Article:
The funny part is that this photo would not have fit on this disk.
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Thank for bringing this to my attention.
From the article: "The blade is forged from a fragment of the massive Gibeon iron meteorite that landed in Namibia in prehistoric times. The meteorite is estimated to have formed around 4 billion years ago."
Well, we learned lots, but first and foremost, the key word was "mooarrr" - there were a few key new initiatives, but mostly #io15 was about valuable but incremental changes to existing platforms. You can scan the photos that I grabbed below (I'll comment on these over time), but my key takeaways include:
- Android "M" smooths out all sorts of details, adds an API for fingerprint authentication, redone payments via Google Pay, and "dozing" to make your mobile devices be aware of when your gizmo is sedentary.
- Android Pay is ambitious, promises much, but one wonders if all of its partners are ready to give in just yet. We'll see.
_Brillo and Weave, a new OS and communications layer for "Internet of Things" device and apps integration, is derived from both Android and Chrome, is lightweight, in theory, but I wonder if there will be aspects of Weave that make platform federation easier. Very promising. Watch carefully.
- Android Auto is huge. As in 35 automakers, including autos rolling out this far (Hyundai's out there already). This is a winner.
- Android Wear continues to evolve, there are more than 4000 completely compatible apps out there, compared to Apple Watch's kinda-sorta compatible 3000 apps. Smoothing out use cases for batteries and gestures, all good, more hardware, please.
- Google Now and Now on Tap enhancements may look subtle, but in daily use, they will be "wow" features.
- Relatively low-key day for , but Chrome Custom Tabs was a subtle but big deal. It's a way for apps developers to be nudged into tools that will make apps-quality UIs via the Chrome browser more ubiquitious. Encouraging devs to do this might be part of the reason why we did not see any announcement of more Android apps for Chrome OS - Google may want to encourage more and better Web apps first.
- Not much on Android TV or Chromecast, but there are bazillions of Chromecasts out there, so there's that.
- Google Photos - no login required to share photos, unlimited storage on Google Drive that's free. Makes storing your content for Google analysis a no-brainer - which means that more of Google's semantic image processing software can learn more from your photos as it delivers awesome features like searching by tapping on someone's face. This should be a huge hit, makes Photos more likely to be a ubiquitous mobile app (note, storage is cloud-oriented, so pretty much any mobile device can benefit). Impact on should be net positive, since quietly people will be using it anyway, and there will be more content available that will work well with it right on hand.
- Android One evolves, and the enhancements to facilitate more offline capabilities across apps and platforms is a huge plus for developing nations (and folks like me near the edge of electronic civilisation).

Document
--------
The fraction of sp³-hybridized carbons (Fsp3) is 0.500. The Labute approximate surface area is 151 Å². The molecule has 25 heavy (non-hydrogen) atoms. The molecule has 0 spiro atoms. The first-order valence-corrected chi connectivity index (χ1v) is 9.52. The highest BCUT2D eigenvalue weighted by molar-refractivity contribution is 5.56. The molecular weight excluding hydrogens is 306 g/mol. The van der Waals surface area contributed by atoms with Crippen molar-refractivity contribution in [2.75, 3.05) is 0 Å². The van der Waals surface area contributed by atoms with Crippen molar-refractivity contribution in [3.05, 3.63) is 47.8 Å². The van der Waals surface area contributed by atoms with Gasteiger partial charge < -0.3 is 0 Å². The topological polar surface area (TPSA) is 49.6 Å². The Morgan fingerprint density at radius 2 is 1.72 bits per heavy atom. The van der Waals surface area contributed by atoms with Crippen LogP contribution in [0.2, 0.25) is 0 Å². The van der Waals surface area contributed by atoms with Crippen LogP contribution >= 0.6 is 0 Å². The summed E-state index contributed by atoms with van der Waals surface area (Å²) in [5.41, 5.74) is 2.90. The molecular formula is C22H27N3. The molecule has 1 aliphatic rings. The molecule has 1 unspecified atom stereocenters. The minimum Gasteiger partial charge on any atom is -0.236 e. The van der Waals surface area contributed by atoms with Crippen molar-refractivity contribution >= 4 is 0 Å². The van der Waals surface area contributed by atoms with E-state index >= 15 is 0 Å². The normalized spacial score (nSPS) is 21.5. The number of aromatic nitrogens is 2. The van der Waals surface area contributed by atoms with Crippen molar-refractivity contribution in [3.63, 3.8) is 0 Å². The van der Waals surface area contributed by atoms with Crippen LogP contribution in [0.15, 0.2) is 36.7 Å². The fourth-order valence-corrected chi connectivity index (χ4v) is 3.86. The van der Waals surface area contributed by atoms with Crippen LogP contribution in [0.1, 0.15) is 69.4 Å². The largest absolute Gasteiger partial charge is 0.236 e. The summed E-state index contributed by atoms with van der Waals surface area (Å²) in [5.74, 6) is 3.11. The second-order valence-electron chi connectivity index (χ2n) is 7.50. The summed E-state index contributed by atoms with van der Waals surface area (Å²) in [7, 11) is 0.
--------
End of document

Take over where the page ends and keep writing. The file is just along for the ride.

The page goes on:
- Note the heavy use of many non-Google social media apps in the demos - Google+ was not demoed once. Well, it's a developers' conference, so there's that. I think that this means that Google is listening to its users, and will make it easy for people to share content (stored at Google) wherever they want to.
- Devtools improvements look great, making it easier than ever to develop in established languages, to test via the cloud every Android configuration out there, and playing nice with iOS tools.
- Google Cardboard is a sleeper hit, a million units out there, over a hundred apps, lots of accessories. A Google Street View-like camera kit is available to produce 360-degree AR videos. Called Jump, the units can use a wheel of 16 smart cameras of any type (phones, etc., or a new unit from built with Jump in mind). The AR videos will be stored on - awesome leap forward for producing new kinds of entertainment. Extremely clever leap over the heads of many creatives. Imagine an immersive AR movie or TV series. Could happen. In the meantime, the Expedition toolkit based on this technology enables classrooms to take virtual field trips.
- Very light on the stuff, which is appropriate, since it's all future-forward, but a light reminder at the end prompts us to think about what it is that Google isn't doing. Great event.
- Middlesex UniversityMSc Business Information Systems Management, 2011 - 2013
- London Metropolitan UniversityBSc Computing and Information Systems, 2003 - 2005
- NCC EducationAdvanced Diploma
- De La Salle College MaltaPrimary and Secondary School
I post about science, technology, education and humor. I also post outdoor photos from time to time.
I am also the main curator of the MaltaPlus, a circle of the most interesting Maltese plussers. You can see the circle here: MaltaPlus Circle
- Middlesex UniversityLecturer, 2010 - present
- setcomProduct Manager, 2012 - present
- STC TrainingLecturer, 2005 - 2014
- IBMSenior Business Consultant, 2009 - 2010
- setcomSenior Sales Engineer, 2006 - 2009
- GFI SoftwareSenior Software Engineer, 1997 - 2006
- Charles de Giorgio Ltd.Medical and Sanitary Supplies, 1996 - 1997
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